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A Painted Parkway

DREW NASH - TIMES-NEWS Juggalo among other things are tagged on the outside of an enclosure toward the northeast part of the trail Thursday, November 3, 2011 at Rock Creek Canyon Parkway in Twin Falls.

Looking for a place to live, Donna Anderson was referred to a red house at the bottom of Rock Creek Canyon.

“I went down here and saw it and said, ‘Yeah, this is right for me,’” she said, on her front porch Dec. 2.

Tree boughs stripped of fall leaves hang over the rental property where Anderson has lived for the past seven years, and water rushes in the nearby creek. It’s the perfect place to enjoy a slice of the outdoors, she said — if it weren’t for the graffiti spray painted on rocks, bridges and other places along the canyon’s parkway.

The city-owned parkway, developed in 1997, stretches from the front of Anderson’s home near Maxwell Avenue and Shoshone Street South, to Blake Street off Addison Avenue West. At either end of the two-mile paved trail is private property.

“Something has to be done about the graffiti,” Anderson said, noting that paint is sprayed even on rocks near a cave on private property east of her home. “Juggalo” — a reference to devotees of hip-hop group Insane Clown Posse — is painted on rusted metal outside a room that a city official believes to be an old jail cell on the canyon wall west of the parkway’s Maxwell Avenue access. The initials “CJR” are painted there and elsewhere in the canyon.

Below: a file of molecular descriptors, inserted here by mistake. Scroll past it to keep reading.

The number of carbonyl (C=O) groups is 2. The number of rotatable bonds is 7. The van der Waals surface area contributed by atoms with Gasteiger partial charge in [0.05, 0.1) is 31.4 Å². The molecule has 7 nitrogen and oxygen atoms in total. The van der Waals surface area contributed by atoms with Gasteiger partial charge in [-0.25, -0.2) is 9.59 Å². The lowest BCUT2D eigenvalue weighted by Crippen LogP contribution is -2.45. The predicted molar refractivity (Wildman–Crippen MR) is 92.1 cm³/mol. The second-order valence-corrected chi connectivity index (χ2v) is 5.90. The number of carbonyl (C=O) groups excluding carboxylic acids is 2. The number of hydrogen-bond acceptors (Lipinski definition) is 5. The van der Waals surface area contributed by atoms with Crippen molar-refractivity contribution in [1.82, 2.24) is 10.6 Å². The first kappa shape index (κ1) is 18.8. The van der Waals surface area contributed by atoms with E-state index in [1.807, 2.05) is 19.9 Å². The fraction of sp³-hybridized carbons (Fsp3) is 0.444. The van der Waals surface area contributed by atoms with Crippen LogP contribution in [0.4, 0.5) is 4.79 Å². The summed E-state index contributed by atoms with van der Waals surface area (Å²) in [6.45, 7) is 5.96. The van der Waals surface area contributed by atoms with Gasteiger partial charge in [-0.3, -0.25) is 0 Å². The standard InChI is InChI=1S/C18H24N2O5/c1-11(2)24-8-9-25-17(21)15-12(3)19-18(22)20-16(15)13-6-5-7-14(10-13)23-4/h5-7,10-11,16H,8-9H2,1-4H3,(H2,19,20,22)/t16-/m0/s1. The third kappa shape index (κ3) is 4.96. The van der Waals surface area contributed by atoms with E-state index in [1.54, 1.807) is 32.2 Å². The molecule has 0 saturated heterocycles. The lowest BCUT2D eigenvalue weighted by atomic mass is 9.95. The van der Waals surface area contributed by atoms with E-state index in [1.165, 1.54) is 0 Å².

“I’ve never been able to confirm it, but it’s believed that somewhere in Rock Creek was the area’s earliest jail,” said Dennis Bowyer, director of Twin Falls’ Parks and Recreation Department.

Police can’t do much about graffiti if it’s not reported, said Luke Allen, crime prevention officer for the Twin Falls Police Department. And even then it’s difficult to investigate because it often happens at night and there aren’t many clues. When graffiti is reported, a group of juvenile probationers dubbed Graffiti Busters will go into the canyon to clean it up.

During the five weeks the Times-News observed the canyon in November and early December, however, graffiti remained on the possible old jail cell and other parts of the canyon.

The last time graffiti was reported in Rock Creek Canyon was last summer, said police resource officer Matthew Triner.

If graffiti appears near a home, Allen suggests owners install motion-detector lights and report suspicious activity.

There haven’t been many calls of other problems in Rock Creek over the past couple of years, he said.

“I reviewed all calls for service in the area of the park and found one report in 2010 for littering and one complaint of shots fired in the canyon for 2011,” Allen said, noting that most activity in the canyon is from May to August.

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